Cardinal stars Karine Vanasse (middle) and Billy Campbell (right) just can’t believe how funny this moderator guy is

CANNES, France — Do “Talented Voices Drive International Appeal”?

That was the title of an all-Canadian panel I had the privilege of moderating this week at MIPCOM, the international TV marketplace.

Every year, Telefilm and the Canada Media Fund work to showcase worthy Canadian productions to industry buyers and sellers and network executives from around the world. This month, three series got the Telefilm/CMF treatment: Cardinal, a mystery drama due early next year on CTV, Fatale-Station, a thriller making its digital debut on Radio-Canada, and Versailles, the big-budget historical epic entering a second season.

The lavish, France-Canada-Germany co-production is off to a hot start on Ovation in the U.S., becoming the cable channel’s highest-rated series ever. Season One reportedly cost US$40M, the biggest budget ever for a TV series from France.

Two of Versailles‘ “Talented Voices” Runyan and Whitehead

It was a pleasure meeting Vancouver actor Tygh Runyan on the Versailles panel. It takes him a hour just to get wigged up to play Fabien Marchal on the series, part of the court of King Louis the 14th. Runyan praised the French equestrian team who prep the magnificent horses. Shooting on location at the real Palace of Versailles is a kick, he says, helping all the actors relate to the times and the story.

I introduced Ian Whitehead as King Louis, although he’s really the head of production and development at Incendo. He explained the series began as a France-only endeavor but mounting these pricey historical epics really takes more than one country. (Think The Borgias, Vikings and The Book of Negroes, all Canada-European or African co-productions). Other countries see Canada as an ideal partner, says Whitehead, thanks to a deep talent pool (including directors on Versailles), post-production facilities and, yes, funding.


A clip was shown and besides the remarkable locations and scenery Versailles boasts plenty of sex and violence. Stir in scandal and political back-stabbing and Versailles does mirror the current U.S. election campaign.

Fatale-Station relies more on story and character than the grand visuals found in Versailles. Shot outside Montreal, the series stars Macha Limonchik as an outsider who is targeted by the uneasy locals after moving to a rural village. The series is written by Stéphane Bourguignon, the Quebec screenwriter responsible for several hit Radio-Canada series. Limonchik is his muse and frequent collaborator; she says he simply really knows how to write for women.

Limonchik (second from left) is the femme fatale in Fatale-Station

Her character fiercely protects herself and her turf in the clip shown at MIPCOM, wielding a rifle. Limonchik says she had never fired a gun before working on this series.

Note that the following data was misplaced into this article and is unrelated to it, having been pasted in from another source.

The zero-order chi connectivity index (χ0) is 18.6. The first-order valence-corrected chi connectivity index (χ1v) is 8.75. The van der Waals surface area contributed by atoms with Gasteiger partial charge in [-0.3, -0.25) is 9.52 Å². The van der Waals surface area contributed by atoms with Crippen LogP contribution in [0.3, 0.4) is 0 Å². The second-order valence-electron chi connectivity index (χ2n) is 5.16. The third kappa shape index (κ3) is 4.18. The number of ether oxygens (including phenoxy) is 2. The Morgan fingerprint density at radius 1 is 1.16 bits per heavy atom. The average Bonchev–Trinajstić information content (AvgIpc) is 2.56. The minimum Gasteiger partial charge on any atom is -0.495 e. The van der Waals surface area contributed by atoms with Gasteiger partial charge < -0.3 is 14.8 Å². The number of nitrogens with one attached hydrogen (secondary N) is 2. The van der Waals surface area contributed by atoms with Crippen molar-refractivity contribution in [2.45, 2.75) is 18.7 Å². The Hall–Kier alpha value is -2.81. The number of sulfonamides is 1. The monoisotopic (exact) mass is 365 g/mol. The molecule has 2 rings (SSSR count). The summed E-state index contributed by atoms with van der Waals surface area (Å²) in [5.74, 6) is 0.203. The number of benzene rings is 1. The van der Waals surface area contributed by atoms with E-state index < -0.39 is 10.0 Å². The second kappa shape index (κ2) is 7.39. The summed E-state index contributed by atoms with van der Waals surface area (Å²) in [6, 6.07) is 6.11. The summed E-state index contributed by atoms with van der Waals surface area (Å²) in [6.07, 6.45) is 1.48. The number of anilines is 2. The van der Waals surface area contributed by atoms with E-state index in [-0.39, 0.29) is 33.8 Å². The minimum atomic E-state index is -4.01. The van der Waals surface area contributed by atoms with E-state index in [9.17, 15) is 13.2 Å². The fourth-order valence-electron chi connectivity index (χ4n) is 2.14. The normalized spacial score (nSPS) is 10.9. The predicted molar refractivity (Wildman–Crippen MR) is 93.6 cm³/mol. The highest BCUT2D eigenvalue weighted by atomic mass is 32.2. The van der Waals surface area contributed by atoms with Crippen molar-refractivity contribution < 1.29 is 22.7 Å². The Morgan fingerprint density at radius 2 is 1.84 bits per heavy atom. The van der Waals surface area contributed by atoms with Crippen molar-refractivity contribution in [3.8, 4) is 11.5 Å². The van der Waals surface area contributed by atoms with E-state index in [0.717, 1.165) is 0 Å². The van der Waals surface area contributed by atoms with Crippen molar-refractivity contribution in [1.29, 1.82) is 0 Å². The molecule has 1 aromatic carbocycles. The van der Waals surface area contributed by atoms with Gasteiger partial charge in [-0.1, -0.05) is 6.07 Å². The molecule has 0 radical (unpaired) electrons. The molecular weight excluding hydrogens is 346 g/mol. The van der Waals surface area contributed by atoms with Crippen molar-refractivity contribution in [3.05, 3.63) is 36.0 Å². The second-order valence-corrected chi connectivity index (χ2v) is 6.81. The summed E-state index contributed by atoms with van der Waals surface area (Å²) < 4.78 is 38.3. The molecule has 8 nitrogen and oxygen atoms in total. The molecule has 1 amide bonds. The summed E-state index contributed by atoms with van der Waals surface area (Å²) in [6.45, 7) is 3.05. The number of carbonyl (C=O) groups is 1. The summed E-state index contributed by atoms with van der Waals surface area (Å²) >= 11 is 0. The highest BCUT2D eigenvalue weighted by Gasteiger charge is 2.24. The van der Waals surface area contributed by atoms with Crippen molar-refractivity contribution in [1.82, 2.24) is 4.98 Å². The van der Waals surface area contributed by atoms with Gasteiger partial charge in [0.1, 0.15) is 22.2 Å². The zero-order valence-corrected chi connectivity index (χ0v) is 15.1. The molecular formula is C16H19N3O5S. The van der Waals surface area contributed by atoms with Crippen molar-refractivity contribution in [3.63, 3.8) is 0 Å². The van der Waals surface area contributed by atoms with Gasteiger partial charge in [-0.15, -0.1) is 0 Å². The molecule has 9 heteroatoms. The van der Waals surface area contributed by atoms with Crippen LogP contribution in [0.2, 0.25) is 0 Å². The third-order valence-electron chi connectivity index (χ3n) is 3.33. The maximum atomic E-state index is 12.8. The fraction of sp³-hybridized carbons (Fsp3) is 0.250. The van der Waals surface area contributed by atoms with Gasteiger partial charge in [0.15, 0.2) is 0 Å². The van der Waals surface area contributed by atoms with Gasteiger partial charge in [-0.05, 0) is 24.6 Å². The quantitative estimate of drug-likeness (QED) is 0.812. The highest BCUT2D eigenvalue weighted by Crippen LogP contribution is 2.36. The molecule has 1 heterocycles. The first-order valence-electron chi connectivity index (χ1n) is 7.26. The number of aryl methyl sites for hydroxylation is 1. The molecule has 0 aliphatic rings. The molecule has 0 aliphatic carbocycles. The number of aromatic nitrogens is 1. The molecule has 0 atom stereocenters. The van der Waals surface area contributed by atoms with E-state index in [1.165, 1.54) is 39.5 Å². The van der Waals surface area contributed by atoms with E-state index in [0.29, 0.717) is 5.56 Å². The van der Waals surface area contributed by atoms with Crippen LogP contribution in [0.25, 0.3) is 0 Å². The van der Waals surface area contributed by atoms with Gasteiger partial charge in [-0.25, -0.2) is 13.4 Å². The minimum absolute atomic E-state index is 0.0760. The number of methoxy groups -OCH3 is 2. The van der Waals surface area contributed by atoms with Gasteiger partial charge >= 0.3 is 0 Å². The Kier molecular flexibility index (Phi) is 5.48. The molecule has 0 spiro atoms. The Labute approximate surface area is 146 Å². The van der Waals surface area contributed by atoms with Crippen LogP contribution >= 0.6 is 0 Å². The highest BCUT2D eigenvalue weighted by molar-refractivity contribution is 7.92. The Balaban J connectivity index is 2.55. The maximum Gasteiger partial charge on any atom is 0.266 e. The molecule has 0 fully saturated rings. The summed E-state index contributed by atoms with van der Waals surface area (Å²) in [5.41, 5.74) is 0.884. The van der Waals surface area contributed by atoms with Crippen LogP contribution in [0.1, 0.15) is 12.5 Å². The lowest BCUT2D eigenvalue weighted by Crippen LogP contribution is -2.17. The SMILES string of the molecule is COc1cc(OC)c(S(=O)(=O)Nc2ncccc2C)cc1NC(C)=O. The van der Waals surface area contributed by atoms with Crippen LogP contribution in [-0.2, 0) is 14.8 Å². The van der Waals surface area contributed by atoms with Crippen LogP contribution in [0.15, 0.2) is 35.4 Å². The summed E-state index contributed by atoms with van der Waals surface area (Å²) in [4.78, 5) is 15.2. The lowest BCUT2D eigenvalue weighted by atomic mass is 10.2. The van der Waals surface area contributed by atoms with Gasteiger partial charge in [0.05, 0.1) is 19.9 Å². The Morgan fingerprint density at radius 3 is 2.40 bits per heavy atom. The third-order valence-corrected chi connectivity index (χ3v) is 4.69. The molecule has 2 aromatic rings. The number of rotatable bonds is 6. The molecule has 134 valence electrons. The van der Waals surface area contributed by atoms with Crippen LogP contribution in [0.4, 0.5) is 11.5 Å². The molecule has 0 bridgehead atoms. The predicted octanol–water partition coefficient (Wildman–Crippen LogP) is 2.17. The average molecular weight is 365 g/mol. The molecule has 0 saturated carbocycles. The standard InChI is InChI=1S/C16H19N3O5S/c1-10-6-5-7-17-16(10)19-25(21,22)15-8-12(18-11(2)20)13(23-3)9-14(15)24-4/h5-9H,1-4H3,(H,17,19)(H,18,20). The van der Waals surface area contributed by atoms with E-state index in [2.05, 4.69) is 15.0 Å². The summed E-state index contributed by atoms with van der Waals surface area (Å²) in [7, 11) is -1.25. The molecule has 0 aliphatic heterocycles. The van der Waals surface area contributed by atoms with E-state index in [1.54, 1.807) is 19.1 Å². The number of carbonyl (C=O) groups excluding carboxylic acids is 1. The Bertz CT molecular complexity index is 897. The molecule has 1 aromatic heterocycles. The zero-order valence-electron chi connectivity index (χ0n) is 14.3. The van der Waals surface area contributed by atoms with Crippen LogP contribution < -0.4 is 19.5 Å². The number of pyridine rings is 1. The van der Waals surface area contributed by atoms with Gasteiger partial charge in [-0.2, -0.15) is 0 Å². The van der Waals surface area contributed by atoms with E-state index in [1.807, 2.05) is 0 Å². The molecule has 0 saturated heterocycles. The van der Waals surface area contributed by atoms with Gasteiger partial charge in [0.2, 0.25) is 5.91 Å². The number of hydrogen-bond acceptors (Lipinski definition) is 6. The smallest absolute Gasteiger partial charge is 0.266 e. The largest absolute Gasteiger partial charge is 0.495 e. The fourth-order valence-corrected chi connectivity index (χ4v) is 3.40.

She also startled me on stage by stating her age: 46. She talked about how inspired she is by the kind of parts Helen Mirren gets to play. Limonchik is celebrated in Quebec but has a passion and a presence that would also be welcomed in more roles in English Canada. On a panel where the borderless business of television was being demonstrated and celebrated, the invisible wall between Quebec’s TV culture and the rest of Canada provided an interesting subtext.

Bourguignon and Limonchik’s long-time collaborator Louise Lantange, Vice-President of Fiction, Feature Film and Documentary at Attraction Images, was also on the panel.

The upcoming CTV drama Cardinal featured another Quebec-native on the panel: Karine Vanasse. She has been featured on such U.S. network fare as Pan Am and Revenge. She and co-star Billy Campbell play detectives on Cardinal, which was shot in chilly Sudbury, Ont. during the winter months.

You’d think that would be hard on Virginia-native Campbell but hell no. Campbell, whose success dates back to “The Rocketeer” and Once and Again, has enjoyed many a Canadian winter, albeit in relatively mild Vancouver where he still has a home.

While it was cold in Sudbury, Campbell said it wasn’t cold enough for the insurer of the project, who nixed plans to shoot on a lake not quite frozen enough according to insurance company standards.

Campbell and his wife and their two-year-old son now live in Norway. The amiable Campbell pretty much embodies this no-border TV business, living it as well as acting it.

Julia Sereny of Sienna Films joined Campbell and Vanasse on the panel and explained the projects origins as a series of detective novels. The series will air in Canada on CTV and, in its French version, on the Super Écran channel. eOne will handle international sales.

1 Comment

  1. I wish some of the French-language Canadian series could be found subtitled in English on TV or on Netflix. I recently watched the Quebec French-language movie 1981 with English subtitles on Movie Central and I enjoy watching so many overseas shows on Netflix nowadays I find it a bit sad that all these countless Canadian series don’t have English subtitled versions for us Anglos to watch. Netflix has really globalized TV for us. I can watch shows from France, South Korea, Britain and India and I know watching subtitles isn’t for everyone, but I’ve enjoyed seeing what other non-U.S. countries have to offer. I just wish Quebec French-language TV series were a part of it cause I feel like it’s a main slice of Canadian TV and culture I’m missing out on.

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